It will be noted that the circuit 14 employs the transistor 28 in a common emitter circuit namely the emitter is common to both the input and output circuits. In such common emitter configuration the substantially constant current characteristics of such a circuit help the pump control system 11 maintain a substantially constant current as the speed and flow are changed to automatically meet the changing requirements.
Although this invention has been described in its preferred form with a certain degree of particularity, it is understood that the present disclosure of the preferred form has been made only by 'way of example and that numerous changes in the details of the circuit and the combination and arrangement of circuit elements may be resorted to without departing from the spirit and scope of the invention as hereinafter claimed.
What is claimed is:
1. A fluid pump control system therefor including, in combination,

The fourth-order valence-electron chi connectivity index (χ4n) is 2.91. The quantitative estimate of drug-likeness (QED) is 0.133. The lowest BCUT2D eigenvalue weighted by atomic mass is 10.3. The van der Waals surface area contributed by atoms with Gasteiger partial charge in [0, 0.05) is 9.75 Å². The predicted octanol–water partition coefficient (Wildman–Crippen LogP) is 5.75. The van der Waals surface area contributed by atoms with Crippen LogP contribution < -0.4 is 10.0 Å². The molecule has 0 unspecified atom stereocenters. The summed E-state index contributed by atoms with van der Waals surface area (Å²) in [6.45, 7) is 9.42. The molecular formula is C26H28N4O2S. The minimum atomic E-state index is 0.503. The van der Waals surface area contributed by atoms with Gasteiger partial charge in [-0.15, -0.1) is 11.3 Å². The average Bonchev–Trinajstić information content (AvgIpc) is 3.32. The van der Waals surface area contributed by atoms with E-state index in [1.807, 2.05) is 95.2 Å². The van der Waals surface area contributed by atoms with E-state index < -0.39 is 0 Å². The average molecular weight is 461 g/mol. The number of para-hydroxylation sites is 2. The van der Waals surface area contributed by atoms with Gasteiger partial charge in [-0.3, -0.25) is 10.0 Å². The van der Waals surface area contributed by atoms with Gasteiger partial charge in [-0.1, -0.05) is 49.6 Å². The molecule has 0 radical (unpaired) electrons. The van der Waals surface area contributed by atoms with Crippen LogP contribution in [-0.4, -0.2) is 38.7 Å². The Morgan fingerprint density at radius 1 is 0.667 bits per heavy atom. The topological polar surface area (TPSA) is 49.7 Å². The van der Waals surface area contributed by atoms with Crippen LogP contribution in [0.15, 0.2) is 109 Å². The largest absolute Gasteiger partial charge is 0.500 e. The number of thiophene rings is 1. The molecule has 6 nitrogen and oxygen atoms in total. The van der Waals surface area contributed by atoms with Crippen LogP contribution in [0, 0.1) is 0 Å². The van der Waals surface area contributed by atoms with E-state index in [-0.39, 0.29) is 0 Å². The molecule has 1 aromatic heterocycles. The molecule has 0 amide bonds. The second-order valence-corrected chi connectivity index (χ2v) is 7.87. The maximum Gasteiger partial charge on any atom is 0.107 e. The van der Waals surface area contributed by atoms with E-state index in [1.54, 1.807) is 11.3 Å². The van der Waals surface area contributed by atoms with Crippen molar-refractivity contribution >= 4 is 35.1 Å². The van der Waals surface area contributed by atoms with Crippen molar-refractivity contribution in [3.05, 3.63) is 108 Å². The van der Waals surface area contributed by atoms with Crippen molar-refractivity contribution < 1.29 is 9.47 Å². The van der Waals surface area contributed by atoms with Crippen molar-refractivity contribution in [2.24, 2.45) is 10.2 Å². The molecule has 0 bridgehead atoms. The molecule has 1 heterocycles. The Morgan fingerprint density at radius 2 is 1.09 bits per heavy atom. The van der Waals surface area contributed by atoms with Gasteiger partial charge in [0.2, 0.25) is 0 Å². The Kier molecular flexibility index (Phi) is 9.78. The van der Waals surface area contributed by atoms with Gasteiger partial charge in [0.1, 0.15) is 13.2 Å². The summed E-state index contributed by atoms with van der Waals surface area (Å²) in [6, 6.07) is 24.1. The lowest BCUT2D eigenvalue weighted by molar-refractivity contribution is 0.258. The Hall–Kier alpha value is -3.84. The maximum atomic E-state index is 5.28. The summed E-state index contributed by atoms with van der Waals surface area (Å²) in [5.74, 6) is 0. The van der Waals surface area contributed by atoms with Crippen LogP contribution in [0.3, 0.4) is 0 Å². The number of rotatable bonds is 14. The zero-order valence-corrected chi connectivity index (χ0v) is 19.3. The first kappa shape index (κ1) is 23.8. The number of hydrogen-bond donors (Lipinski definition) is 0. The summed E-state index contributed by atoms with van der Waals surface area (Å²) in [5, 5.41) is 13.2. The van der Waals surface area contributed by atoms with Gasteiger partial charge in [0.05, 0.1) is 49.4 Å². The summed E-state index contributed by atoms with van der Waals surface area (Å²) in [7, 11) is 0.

a pump having an inlet side and an outlet side,
said pump having an increasing pumped displacement with increasing speed,
conduit means at the outlet side of said pump for transporting fluid to a load,
an electric motor connected to said pump for driving the same,
said electric motor having a decreasing speed with a decreasing applied voltage,
and electrical circuit means for driving and controlling said motor including non-feedback first means responsive to an increase in pressure at said outlet of said pump to cause a decrease in motor applied voltage thereby reducing motor speed.